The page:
The frame is strong and there is no frame flex there. There is a slight stem flex but not so much that it affects riding.
The 3 gears from the Sturmey-Archer hub work nicely and they cover most of the road conditions. I am on the second gear most of the time, but when I need to climb, the first gear is mostly adequate. The third gear is used only when I am going downhill.
Unlike external gearing from regular dérailleurs. you can change gears while waiting at the traffic lights with an internal hub. However, I found that I often had to stop pedaling to change gears on the Curve. Not a big deal but something to note.
It takes me a little longer to reach my destinations compared to using my Hardrock mountain bike with 26-inch wheels. It may be because I cycle less aggressively on the foldie. Actually the small wheels are supposed to be more efficient at speeds below 25kmh, and big wheels matter more at higher speeds like 40kmh. The smaller wheels do make you very maneuverable, and you can weave around tighter spaces easier compared to a larger bike.
You will feel more of the road riding on the Dahon Curve, although the fat Schwalbe Big Apple tires help alleviate some of the bumpiness.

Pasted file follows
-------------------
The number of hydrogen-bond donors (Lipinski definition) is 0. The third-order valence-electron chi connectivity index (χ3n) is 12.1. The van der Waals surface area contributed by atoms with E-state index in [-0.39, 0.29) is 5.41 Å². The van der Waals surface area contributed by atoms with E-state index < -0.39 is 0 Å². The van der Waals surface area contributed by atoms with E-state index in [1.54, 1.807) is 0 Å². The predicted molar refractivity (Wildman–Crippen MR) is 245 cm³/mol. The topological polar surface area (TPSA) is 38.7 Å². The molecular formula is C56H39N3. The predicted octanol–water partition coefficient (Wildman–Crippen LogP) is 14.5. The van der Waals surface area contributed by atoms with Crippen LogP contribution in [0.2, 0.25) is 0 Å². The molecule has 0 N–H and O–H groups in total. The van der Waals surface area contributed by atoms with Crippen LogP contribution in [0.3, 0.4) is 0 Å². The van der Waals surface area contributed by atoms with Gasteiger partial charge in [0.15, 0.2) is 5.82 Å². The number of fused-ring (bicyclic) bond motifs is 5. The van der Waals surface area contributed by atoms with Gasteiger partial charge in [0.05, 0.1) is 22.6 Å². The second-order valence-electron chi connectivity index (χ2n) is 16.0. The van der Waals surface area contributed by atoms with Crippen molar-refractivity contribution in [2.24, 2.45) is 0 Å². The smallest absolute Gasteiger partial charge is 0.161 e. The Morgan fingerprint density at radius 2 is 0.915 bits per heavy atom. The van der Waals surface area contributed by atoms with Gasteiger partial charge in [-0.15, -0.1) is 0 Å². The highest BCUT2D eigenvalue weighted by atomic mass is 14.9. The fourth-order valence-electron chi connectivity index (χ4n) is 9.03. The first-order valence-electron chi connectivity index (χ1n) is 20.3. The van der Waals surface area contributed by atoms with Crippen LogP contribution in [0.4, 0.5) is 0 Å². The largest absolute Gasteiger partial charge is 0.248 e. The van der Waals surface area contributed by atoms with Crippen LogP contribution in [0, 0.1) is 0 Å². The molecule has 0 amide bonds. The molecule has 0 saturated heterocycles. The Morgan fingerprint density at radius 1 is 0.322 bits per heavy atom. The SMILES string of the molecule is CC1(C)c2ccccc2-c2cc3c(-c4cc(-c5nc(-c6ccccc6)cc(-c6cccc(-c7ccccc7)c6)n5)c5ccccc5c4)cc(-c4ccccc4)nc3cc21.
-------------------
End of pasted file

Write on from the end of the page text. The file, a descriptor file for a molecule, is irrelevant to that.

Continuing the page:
Folding is fairly easy. I made it easier by marking out the original positions of the handlebar, stem and seat post with a black marker, so that I could restore the bike's settings when I unfolded.
I still wear my Giro E2 helmet when I ride this little bike, so I look a little dorky wearing a fierce helmet sitting on a little foldable. I also look like a Christmas tree at night, because I always make sure I am well-lit, especially from the back, whichever bike I ride. Besides the Cat Eye TL-LD600 rear blinker mounted on the seatpost, I also have a small red blinker on the helmet, and a Cat Eye TL-LD1000 red blinker clipped to my backpack.
I notice mounting holes in two places, on the frame and the front tube. It looks like you can attach a bottle to the body and a bag to the front. The front mounts take the KLICKfix system, though I don't know who sells that in Singapore. Would be nice to click my bag in front instead of carrying it on my back and sweating. There is an option to add small ArcLite rear rack but I don't think regular panniers fit.
My next project is to cycle around to look for good routes to get around with, preferably with park connectors.
The other fun thing I did today was to pump up the Hardrock's mountain bike tires with the Curve's built-in seatpost pump. Easier than using my tiny hand pump.
The strange thing about the Curve is the attention it attracts, on the road and at home. It just looks like a fun bike to ride. When I was at mom's for dinner on Saturday, my mom and my two brothers all took turns to try it. I guess it looks less intimidating than a mountain bike.